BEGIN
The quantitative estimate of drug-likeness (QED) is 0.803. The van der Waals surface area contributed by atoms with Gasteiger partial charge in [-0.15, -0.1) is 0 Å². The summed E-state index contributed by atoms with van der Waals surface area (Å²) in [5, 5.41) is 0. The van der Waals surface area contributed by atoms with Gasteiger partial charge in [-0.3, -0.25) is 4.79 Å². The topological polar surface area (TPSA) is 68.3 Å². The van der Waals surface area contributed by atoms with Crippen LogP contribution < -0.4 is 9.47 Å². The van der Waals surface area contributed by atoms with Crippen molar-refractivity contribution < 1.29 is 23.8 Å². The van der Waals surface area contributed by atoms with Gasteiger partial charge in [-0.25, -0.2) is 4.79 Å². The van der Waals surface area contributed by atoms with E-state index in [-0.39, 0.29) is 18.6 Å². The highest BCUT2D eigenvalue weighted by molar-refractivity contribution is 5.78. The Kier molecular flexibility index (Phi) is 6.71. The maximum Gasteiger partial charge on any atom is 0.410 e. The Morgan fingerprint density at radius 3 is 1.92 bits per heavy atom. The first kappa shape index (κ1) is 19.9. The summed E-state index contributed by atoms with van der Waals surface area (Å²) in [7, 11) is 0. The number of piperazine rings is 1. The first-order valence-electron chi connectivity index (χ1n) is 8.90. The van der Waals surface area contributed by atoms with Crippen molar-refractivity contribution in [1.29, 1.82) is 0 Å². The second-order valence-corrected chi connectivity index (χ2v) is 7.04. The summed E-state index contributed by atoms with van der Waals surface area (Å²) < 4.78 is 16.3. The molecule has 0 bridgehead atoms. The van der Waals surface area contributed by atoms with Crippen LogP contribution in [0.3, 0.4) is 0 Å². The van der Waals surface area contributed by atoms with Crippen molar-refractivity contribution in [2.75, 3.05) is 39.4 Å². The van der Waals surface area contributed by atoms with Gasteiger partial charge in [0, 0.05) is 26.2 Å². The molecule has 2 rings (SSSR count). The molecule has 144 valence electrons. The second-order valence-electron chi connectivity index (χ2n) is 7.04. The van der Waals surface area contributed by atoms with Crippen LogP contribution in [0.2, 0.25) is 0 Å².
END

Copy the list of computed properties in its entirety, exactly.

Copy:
The quantitative estimate of drug-likeness (QED) is 0.803. The van der Waals surface area contributed by atoms with Gasteiger partial charge in [-0.15, -0.1) is 0 Å². The summed E-state index contributed by atoms with van der Waals surface area (Å²) in [5, 5.41) is 0. The van der Waals surface area contributed by atoms with Gasteiger partial charge in [-0.3, -0.25) is 4.79 Å². The topological polar surface area (TPSA) is 68.3 Å². The van der Waals surface area contributed by atoms with Crippen LogP contribution < -0.4 is 9.47 Å². The van der Waals surface area contributed by atoms with Crippen molar-refractivity contribution < 1.29 is 23.8 Å². The van der Waals surface area contributed by atoms with Gasteiger partial charge in [-0.25, -0.2) is 4.79 Å². The van der Waals surface area contributed by atoms with E-state index in [-0.39, 0.29) is 18.6 Å². The highest BCUT2D eigenvalue weighted by molar-refractivity contribution is 5.78. The Kier molecular flexibility index (Phi) is 6.71. The maximum Gasteiger partial charge on any atom is 0.410 e. The Morgan fingerprint density at radius 3 is 1.92 bits per heavy atom. The first kappa shape index (κ1) is 19.9. The summed E-state index contributed by atoms with van der Waals surface area (Å²) in [7, 11) is 0. The number of piperazine rings is 1. The first-order valence-electron chi connectivity index (χ1n) is 8.90. The van der Waals surface area contributed by atoms with Crippen molar-refractivity contribution in [1.29, 1.82) is 0 Å². The second-order valence-corrected chi connectivity index (χ2v) is 7.04. The summed E-state index contributed by atoms with van der Waals surface area (Å²) < 4.78 is 16.3. The molecule has 0 bridgehead atoms. The van der Waals surface area contributed by atoms with Crippen LogP contribution in [0.3, 0.4) is 0 Å². The van der Waals surface area contributed by atoms with Crippen molar-refractivity contribution in [2.75, 3.05) is 39.4 Å². The van der Waals surface area contributed by atoms with Gasteiger partial charge in [0, 0.05) is 26.2 Å². The molecule has 2 rings (SSSR count). The molecule has 144 valence electrons. The second-order valence-electron chi connectivity index (χ2n) is 7.04. The van der Waals surface area contributed by atoms with Crippen LogP contribution in [0.2, 0.25) is 0 Å².